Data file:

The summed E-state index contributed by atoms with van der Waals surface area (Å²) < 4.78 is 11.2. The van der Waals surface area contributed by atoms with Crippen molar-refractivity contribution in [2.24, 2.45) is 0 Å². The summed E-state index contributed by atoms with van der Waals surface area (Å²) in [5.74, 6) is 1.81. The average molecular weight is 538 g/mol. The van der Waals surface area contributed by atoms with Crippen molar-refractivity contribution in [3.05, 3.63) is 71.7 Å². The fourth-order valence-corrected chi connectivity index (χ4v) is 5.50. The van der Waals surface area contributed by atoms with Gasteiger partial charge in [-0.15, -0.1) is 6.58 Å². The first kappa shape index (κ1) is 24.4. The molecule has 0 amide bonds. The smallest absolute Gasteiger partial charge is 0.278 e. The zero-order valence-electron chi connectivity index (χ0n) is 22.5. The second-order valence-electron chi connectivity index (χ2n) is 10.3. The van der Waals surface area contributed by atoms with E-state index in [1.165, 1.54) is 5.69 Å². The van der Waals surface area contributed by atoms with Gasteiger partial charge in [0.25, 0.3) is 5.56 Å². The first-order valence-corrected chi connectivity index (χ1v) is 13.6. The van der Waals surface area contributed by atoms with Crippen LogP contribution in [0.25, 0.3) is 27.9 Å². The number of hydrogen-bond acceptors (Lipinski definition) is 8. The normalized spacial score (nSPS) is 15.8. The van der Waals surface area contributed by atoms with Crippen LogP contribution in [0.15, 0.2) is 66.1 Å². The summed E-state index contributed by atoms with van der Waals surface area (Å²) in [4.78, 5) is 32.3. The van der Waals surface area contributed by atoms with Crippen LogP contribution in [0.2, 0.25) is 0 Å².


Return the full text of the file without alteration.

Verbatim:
The summed E-state index contributed by atoms with van der Waals surface area (Å²) < 4.78 is 11.2. The van der Waals surface area contributed by atoms with Crippen molar-refractivity contribution in [2.24, 2.45) is 0 Å². The summed E-state index contributed by atoms with van der Waals surface area (Å²) in [5.74, 6) is 1.81. The average molecular weight is 538 g/mol. The van der Waals surface area contributed by atoms with Crippen molar-refractivity contribution in [3.05, 3.63) is 71.7 Å². The fourth-order valence-corrected chi connectivity index (χ4v) is 5.50. The van der Waals surface area contributed by atoms with Gasteiger partial charge in [-0.15, -0.1) is 6.58 Å². The first kappa shape index (κ1) is 24.4. The molecule has 0 amide bonds. The smallest absolute Gasteiger partial charge is 0.278 e. The zero-order valence-electron chi connectivity index (χ0n) is 22.5. The second-order valence-electron chi connectivity index (χ2n) is 10.3. The van der Waals surface area contributed by atoms with E-state index in [1.165, 1.54) is 5.69 Å². The van der Waals surface area contributed by atoms with Gasteiger partial charge in [0.25, 0.3) is 5.56 Å². The first-order valence-corrected chi connectivity index (χ1v) is 13.6. The van der Waals surface area contributed by atoms with Crippen LogP contribution in [0.25, 0.3) is 27.9 Å². The number of hydrogen-bond acceptors (Lipinski definition) is 8. The normalized spacial score (nSPS) is 15.8. The van der Waals surface area contributed by atoms with Crippen LogP contribution in [0.15, 0.2) is 66.1 Å². The summed E-state index contributed by atoms with van der Waals surface area (Å²) in [4.78, 5) is 32.3. The van der Waals surface area contributed by atoms with Crippen LogP contribution in [0.2, 0.25) is 0 Å².